The #1 rule is shorter is better. Responses drop off considerably once you get past 3-5 questions. I once offered a $1000 raffle as an incentive for a "long" (estimated 10 minute) but important survey. Despite that, only around 20% started it, and still about 1/3 of respondents still abandoned it halfway through.

Step 1 is to decide what's important to you and to have that upfront. For your book recommendation example, that would probably be free-text fields for Title and Author. Maybe an optional field to allow people to say why they are recommending that book. Note that book recommendations are going to be inherently fluid; the book I'd recommend to my friend when they are feeling upbeat is going to be different from a book I'd recommend after they just found out their spouse is having an affair.

Note also that this format, while easy and minimally unpleasant for the respondent, is a nightmare for you to deal with. People are going to put all kinds of crap in free-text fields (misspelled words, non-words, etc) which you will have to "fix" before presenting the data. From your perspective, a poll where people select or rank their preferred choice out of 5-10 is easiest FOR YOU. A poll also allows people to view results pretty much immediately. But then you have to pre-select the 5-10 choices ahead of time, from a field of nearly infinity options, and frame it as "what should I read next?" rather than "what's the best book on this list"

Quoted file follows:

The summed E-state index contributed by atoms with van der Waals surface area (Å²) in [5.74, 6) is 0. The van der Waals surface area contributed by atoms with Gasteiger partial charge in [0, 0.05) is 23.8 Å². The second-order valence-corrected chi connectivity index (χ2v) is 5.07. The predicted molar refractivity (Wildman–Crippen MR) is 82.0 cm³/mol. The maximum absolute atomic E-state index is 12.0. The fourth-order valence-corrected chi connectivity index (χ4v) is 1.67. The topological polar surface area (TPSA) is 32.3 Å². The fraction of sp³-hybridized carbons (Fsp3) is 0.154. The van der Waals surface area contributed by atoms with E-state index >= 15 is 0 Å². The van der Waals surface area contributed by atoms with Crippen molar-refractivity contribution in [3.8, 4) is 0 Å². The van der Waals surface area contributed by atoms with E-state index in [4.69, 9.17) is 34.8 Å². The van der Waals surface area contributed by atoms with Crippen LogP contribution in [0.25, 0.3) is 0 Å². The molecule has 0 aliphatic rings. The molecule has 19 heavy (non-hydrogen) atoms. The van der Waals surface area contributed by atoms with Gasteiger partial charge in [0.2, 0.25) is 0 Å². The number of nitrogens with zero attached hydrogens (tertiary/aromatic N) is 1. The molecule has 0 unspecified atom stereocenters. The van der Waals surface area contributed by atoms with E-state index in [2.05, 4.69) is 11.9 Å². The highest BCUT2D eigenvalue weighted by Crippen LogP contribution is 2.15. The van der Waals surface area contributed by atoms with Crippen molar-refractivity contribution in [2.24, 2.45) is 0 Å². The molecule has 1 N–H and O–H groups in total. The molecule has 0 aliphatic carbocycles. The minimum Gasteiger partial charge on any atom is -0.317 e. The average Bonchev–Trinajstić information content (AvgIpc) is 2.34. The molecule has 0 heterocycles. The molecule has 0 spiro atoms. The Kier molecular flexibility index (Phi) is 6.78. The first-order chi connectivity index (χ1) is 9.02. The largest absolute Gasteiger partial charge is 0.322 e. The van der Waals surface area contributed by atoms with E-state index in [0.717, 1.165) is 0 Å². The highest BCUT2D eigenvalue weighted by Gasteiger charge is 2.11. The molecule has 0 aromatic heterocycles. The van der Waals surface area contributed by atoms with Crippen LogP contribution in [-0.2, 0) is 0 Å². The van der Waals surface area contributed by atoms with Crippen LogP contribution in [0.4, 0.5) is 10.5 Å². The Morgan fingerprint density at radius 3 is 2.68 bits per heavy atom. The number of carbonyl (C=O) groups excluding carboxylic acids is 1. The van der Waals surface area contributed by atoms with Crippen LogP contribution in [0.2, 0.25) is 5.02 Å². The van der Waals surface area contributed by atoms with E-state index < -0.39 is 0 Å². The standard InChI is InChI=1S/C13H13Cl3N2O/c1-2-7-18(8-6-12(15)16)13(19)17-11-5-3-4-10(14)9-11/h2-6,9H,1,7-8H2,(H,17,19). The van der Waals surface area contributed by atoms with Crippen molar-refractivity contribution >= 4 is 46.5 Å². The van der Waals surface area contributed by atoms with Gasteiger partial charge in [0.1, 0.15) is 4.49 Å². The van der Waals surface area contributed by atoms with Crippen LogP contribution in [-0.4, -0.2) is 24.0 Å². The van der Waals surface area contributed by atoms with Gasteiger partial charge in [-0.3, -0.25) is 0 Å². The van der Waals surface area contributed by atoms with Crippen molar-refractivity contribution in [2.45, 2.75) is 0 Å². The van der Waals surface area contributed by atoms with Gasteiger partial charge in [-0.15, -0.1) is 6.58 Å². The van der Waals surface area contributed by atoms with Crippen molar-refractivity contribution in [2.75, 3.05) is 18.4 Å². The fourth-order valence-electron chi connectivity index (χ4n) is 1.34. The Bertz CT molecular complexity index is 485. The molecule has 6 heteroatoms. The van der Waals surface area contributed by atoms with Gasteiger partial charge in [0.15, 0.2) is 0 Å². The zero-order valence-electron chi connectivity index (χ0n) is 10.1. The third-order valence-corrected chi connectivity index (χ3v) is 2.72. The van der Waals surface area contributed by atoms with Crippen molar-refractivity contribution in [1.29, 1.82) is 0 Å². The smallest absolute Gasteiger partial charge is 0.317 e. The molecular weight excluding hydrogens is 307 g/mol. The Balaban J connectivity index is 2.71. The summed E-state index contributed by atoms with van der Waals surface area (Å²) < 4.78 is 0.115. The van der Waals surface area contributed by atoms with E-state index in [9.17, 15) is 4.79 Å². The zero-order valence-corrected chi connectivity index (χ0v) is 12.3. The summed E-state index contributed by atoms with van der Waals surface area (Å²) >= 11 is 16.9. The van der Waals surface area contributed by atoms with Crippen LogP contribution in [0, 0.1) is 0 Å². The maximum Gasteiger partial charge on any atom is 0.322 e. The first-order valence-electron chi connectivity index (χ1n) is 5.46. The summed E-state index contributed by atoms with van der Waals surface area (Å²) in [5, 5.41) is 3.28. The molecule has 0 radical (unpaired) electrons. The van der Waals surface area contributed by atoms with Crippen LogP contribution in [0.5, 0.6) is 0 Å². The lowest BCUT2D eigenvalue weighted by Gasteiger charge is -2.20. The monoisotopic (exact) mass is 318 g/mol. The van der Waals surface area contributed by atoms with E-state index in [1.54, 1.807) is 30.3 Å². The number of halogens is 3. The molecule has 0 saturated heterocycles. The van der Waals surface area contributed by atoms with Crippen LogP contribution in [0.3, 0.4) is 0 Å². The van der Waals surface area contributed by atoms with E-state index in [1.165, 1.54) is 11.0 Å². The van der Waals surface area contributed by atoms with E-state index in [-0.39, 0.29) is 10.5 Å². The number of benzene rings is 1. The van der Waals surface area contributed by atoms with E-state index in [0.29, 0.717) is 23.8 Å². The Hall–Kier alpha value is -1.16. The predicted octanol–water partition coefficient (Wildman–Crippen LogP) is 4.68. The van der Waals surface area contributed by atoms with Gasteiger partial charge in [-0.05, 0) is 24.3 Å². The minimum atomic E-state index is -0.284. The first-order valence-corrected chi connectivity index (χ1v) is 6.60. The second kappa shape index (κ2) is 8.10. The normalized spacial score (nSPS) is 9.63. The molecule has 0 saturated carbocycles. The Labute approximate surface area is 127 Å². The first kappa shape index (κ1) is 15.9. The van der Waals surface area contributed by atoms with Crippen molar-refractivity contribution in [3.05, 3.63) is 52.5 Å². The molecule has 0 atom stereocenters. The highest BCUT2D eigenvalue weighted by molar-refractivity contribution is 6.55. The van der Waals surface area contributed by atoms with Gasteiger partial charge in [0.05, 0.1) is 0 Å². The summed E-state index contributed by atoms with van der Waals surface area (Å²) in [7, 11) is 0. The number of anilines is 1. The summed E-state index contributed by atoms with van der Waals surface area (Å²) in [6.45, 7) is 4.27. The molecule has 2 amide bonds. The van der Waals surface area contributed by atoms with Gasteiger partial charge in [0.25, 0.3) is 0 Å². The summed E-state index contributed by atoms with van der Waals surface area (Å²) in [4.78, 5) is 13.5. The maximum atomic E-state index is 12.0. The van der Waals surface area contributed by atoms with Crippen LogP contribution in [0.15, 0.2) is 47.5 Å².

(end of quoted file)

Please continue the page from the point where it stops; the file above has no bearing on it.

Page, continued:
Other thoughts: Is longitudinal data (unique ID) important? Why? How are you planning to judge the "best non-fiction reader?" Does anyone care to have that tag? Will that inhibit responses from other users?
posted by basalganglia at 4:25 AM on October 1, 2020 [1 favorite]

I LOVE SURVEYS and I would be happy to be one of your surveyees!
I think the key to making them fun is to make them easy to do--the more you can click buttons and the less you have to write free text, the better.
posted by exceptinsects at 12:14 PM on October 1, 2020 [3 favorites]

Make sure people know why it's important.
Don't harvest data that's too personal. I bail on surveys that feel invasive.
Buzzfeed-style assessments. What kind of Great Ape are you? Babboon, Gorilla, Bonobo, orangutan, etc. And funny, like, You're a bonobo, distinguished by relatively long legs, pink lips, parted long hair on its head, excellent sense of humor, mathematical talent and love of bowling. Only, you know, funnier, and with links to pictures and .gifs.